I wanted to share Jeremy’s story with the world, and to show everyone how amazing of a person he is.


Homeless in Waterloo

I started a social media project, Homeless in Waterloo, with the purpose of bridging the gap between homelessness and our community through storytelling. We share stories of people like Jeremy to provide a voice for the voiceless, and to humanize those experiencing homelessness. We ask questions like what their dreams are, their favourite childhood memories, and any messages they want to share with the community.

Personal stories of homelessness resonated with the community, as every story was read by over 14,000 people in the Waterloo Region. Individuals reached out by the dozens and offered support in any way they could. 7,500+ items of food, countless gift cards, guitars, mattresses, and even a room in a house were offered to the individuals who shared their story on our platform - all this happened because of social media.

Additionally, many individuals connecting with our content were people who wouldn’t normally engage with homelessness - groups like youth, university students and young professionals. Our platform became a hub where individuals could learn about homelessness first hand at their own pace and at a level they are comfortable with, as well as have healthy discussions around topics by commenting on stories. We were also able to refer many individuals who were keen on learning more to established organizations and homeless shelters in the area.


Social media is such a powerful tool for creating social change in a community.

While I handed off Homeless in Waterloo to a passionate student after graduating, I continued building personal relationships with those experiencing adversity in our community, learning more about the unique challenges they face, and understanding the role that social media plays in all of that.

I’ve learned that those experiencing adversity such as homelessness, surviving an abusive relationship, or overcoming disabilities, typically rely on government resources to get by. While these resources are important, they lack empowerment and simply put, people don’t feel good using them. Building on everything I learned from my previous project, I felt ready to start my first social business. The Community Company was founded to empower those most vulnerable in our community. We partner with those experiencing adversity to create products with a purpose.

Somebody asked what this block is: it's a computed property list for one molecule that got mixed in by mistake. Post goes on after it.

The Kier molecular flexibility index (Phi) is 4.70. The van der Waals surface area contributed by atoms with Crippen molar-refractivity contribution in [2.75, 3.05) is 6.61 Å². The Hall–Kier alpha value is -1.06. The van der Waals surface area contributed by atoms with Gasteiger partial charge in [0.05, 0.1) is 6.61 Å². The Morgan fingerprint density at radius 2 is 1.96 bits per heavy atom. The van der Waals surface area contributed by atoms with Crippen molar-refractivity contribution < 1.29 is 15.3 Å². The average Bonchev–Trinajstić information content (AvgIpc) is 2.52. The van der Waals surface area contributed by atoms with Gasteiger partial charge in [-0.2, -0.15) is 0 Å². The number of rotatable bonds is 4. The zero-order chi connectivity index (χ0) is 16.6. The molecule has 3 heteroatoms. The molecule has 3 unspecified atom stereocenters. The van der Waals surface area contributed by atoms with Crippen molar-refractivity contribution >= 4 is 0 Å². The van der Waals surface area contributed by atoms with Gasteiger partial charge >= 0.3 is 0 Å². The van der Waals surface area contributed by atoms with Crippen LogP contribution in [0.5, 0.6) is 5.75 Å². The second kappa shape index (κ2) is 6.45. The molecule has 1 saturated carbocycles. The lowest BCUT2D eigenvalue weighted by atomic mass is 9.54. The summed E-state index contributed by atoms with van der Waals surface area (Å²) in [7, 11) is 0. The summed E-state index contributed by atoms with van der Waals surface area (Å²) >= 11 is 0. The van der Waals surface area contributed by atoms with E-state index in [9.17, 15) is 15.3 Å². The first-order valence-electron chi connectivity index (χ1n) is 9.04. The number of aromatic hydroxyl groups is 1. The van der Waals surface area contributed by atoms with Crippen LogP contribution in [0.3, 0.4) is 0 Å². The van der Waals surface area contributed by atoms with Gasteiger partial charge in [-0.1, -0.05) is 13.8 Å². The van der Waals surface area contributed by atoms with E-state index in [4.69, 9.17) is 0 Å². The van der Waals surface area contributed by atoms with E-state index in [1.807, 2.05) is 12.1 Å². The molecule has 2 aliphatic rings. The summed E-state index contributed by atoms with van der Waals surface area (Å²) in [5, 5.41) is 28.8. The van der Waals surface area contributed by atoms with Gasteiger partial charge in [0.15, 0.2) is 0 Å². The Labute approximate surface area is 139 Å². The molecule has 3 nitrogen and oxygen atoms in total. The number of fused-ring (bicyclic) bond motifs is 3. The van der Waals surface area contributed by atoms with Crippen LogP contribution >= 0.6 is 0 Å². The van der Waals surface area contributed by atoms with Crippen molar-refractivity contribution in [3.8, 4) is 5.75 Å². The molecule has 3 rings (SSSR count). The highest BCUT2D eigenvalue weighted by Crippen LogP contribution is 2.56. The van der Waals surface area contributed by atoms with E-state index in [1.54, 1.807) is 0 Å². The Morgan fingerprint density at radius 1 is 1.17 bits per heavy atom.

Our mission is to journey alongside our partners and provide a hands-on opportunity to become a creator.

We don’t offer to change people’s circumstances simply because we can’t – rather we are offering a unique entrepreneurial experience to create a product that the community values and purchases for money. We’ve co-created amazing and useful products such as holiday cards, tote bags, and a self-care box.

Like Homeless in Waterloo, we are changing the stigma surrounding social issues individuals in our community face through storytelling - our partners are subject matter experts who have a wealth of knowledge on the adversity that they’ve experienced.

We are a social business and as such, 50% of our business profits are shared with our partners to help achieve their short-term goals. To date, we’ve collaborated with 7 community partners and have shared $1,166 in profits. We met with one of our partners, Andrew, last month to deliver his first profit sharing cheque for $100 and he perfectly summarized what we’re all about.

“This is important because it goes contrary to my core beliefs of myself. It proves to myself that I am worthy, that I can do good, and that I do have a lot to contribute.”


The purpose of our blog is to share knowledge, resources, and firsthand experiences on the different types of adversity those in our community experience. Look forward to posts on topics such as empowerment, homelessness and inclusive language. If you connected with my journey into becoming a changemaker, please share this project with a friend and help us raise awareness. You can find our Facebook page here.

If you are financially able, click the button below to purchase a product and help us empower our Creators.

Our latest set of products were created by three individuals overcoming homelessness. You can learn more about it below.